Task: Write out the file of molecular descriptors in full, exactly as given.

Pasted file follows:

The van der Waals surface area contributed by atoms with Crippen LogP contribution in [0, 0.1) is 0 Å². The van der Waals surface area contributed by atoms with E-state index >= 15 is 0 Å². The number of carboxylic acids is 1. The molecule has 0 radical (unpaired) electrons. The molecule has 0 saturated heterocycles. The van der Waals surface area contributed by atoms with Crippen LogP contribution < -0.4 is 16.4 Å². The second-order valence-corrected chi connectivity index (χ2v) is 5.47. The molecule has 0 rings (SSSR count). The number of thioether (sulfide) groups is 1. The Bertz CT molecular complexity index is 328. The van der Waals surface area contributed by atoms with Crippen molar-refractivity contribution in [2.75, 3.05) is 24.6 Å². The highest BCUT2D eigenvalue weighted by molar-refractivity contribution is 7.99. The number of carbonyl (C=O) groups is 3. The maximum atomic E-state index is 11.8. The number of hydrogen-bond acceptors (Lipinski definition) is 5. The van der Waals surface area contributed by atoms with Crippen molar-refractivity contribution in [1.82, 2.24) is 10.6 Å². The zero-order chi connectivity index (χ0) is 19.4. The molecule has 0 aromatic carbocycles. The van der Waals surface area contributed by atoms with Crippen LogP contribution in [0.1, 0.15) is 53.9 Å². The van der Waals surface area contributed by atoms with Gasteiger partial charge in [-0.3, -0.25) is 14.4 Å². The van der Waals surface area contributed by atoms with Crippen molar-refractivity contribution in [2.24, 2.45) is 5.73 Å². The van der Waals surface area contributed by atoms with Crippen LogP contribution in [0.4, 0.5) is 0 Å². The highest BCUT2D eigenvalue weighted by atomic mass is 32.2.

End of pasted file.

The van der Waals surface area contributed by atoms with Crippen LogP contribution in [0, 0.1) is 0 Å². The van der Waals surface area contributed by atoms with E-state index >= 15 is 0 Å². The number of carboxylic acids is 1. The molecule has 0 radical (unpaired) electrons. The molecule has 0 saturated heterocycles. The van der Waals surface area contributed by atoms with Crippen LogP contribution < -0.4 is 16.4 Å². The second-order valence-corrected chi connectivity index (χ2v) is 5.47. The molecule has 0 rings (SSSR count). The number of thioether (sulfide) groups is 1. The Bertz CT molecular complexity index is 328. The van der Waals surface area contributed by atoms with Crippen molar-refractivity contribution in [2.75, 3.05) is 24.6 Å². The highest BCUT2D eigenvalue weighted by molar-refractivity contribution is 7.99. The number of carbonyl (C=O) groups is 3. The maximum atomic E-state index is 11.8. The number of hydrogen-bond acceptors (Lipinski definition) is 5. The van der Waals surface area contributed by atoms with Crippen molar-refractivity contribution in [1.82, 2.24) is 10.6 Å². The zero-order chi connectivity index (χ0) is 19.4. The molecule has 0 aromatic carbocycles. The van der Waals surface area contributed by atoms with Crippen LogP contribution in [0.1, 0.15) is 53.9 Å². The van der Waals surface area contributed by atoms with Gasteiger partial charge in [-0.3, -0.25) is 14.4 Å². The van der Waals surface area contributed by atoms with Crippen molar-refractivity contribution in [2.24, 2.45) is 5.73 Å². The van der Waals surface area contributed by atoms with Crippen LogP contribution in [0.4, 0.5) is 0 Å². The highest BCUT2D eigenvalue weighted by atomic mass is 32.2.